Dating back to the Colonial days of the 1750s, The Inn at Phillips Mill is part of the Phillips Mill Historic District, a community of structures listed on the National Register of Historic Places. On the northern edge of New Hope, Pennsylvania along River Rd and the Delaware River, sits an old stone grist mill and the charming little English style village that grew around it. The area naturally attracted artists and was the birthplace of the New Hope Art Colony where the Bucks County Impressionists got their start, including Edward Redfield and Walter Schofield.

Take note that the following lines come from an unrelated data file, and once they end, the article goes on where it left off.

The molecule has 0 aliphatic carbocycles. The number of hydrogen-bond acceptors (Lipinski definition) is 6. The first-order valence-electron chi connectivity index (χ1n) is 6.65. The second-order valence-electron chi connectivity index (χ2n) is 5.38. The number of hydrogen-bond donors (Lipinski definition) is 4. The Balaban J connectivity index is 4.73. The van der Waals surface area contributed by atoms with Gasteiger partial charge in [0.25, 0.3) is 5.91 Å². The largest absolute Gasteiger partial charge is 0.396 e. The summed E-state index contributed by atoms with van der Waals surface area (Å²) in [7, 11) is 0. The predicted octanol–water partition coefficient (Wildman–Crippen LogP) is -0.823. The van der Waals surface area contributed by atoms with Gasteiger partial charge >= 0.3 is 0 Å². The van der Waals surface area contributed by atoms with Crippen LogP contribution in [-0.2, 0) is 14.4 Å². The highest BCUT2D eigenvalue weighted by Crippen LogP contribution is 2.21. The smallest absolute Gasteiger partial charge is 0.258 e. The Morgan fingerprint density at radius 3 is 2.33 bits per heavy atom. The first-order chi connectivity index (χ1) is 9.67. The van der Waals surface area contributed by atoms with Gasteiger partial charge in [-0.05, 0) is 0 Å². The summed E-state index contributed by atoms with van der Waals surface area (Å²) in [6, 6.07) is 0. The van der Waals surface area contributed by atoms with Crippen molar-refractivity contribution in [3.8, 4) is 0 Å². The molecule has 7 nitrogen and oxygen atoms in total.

I went with some friends on a day trip to see an exhibit of George Sotter paintings and we drove by The Inn at Phillips Mill. At the time I was unaware of the rich history. I just knew I wanted to paint this charming building so we stopped for photos. It was originally built as a barn but went through a number of incarnations including a residence, a tea room, and several restaurants and inns. Today it is well known in the area for its fine, old-world-style French cuisine.
Take note of the copper pig hanging from the sign pole, aged to a verdigris patina.